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Topic: Problem with tritylation reaction  (Read 3728 times)

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Offline zorkion

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Problem with tritylation reaction
« on: July 10, 2013, 11:44:57 AM »
Hey guys, its my first time here, though I've lurked on occasion, so hello.

Anyways, I'm having some difficulty with a tritylation reaction that I'm doing.  I'm reacting cysteamine hydrochloride with triphenylmethanol using TFA as a solvent, and stirring it for an hour.  After that, the procedure says that the workup should be 4 washes with 3N NaOH, 2 with water, and then one each with sodium bicarb and brine.  After that, the organics are collected and set to crystallize in the fridge.

So I tlced the reaction after an hour and I observed the product spot and an absence of a spot for the triphenylmethanol, but then sticking it in the fridge didnt crystallize anything.  So I figured it was maybe too dilute, so I did a recrystallization on it with ethyl acetate, and bingo, lots of crystals form when its stuck in the fridge.  However, the real kicker is that these dont seem to be the product, but rather the starting material, based on tlc. 

This reaction is supposed to proceed in ~100% yield, and I cant figure out whats going wrong here.  Thoughts?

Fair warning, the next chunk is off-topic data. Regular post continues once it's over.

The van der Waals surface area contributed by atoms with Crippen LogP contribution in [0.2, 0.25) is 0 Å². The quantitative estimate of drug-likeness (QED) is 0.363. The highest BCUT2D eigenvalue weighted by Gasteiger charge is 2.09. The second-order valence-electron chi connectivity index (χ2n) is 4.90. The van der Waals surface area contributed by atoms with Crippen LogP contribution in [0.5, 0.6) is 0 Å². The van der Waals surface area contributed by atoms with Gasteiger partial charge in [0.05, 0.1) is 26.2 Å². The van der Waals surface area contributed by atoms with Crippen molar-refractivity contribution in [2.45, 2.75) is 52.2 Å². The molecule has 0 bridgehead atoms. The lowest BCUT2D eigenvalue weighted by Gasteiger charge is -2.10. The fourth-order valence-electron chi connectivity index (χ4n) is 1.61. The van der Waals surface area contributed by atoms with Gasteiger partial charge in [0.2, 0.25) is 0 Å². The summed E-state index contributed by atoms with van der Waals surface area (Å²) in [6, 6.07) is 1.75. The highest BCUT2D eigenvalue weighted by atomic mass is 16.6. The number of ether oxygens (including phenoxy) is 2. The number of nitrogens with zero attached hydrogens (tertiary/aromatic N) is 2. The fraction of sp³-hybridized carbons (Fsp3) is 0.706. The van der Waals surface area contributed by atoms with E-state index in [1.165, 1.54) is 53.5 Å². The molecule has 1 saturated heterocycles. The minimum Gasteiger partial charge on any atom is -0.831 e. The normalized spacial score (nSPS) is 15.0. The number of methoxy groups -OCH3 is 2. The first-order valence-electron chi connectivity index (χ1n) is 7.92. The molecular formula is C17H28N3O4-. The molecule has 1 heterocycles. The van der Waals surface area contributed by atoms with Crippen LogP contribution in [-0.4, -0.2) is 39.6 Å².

Offline opsomath

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Re: Problem with tritylation reaction
« Reply #1 on: July 10, 2013, 11:51:26 AM »
Are you running TLC on the reaction during its course to see if the reaction is going at all?

If so, make sure the product doesn't hydrolyse on silica. Add a tiny bit of triethylamine to your TLC solvent is one thing people do.

Offline zorkion

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Re: Problem with tritylation reaction
« Reply #2 on: July 10, 2013, 12:56:20 PM »
Are you running TLC on the reaction during its course to see if the reaction is going at all?

If so, make sure the product doesn't hydrolyse on silica. Add a tiny bit of triethylamine to your TLC solvent is one thing people do.

The reaction is definitely proceeding via TLC, and I can see the product forming.  It matches up exactly with a standard I have of the product.  Also, for the procedure, theres not really even supposed to be any silica at all.  I know I may have to end up running a column on the crude product, but per literature, the product is just supposed to crystallize out of the solution :/

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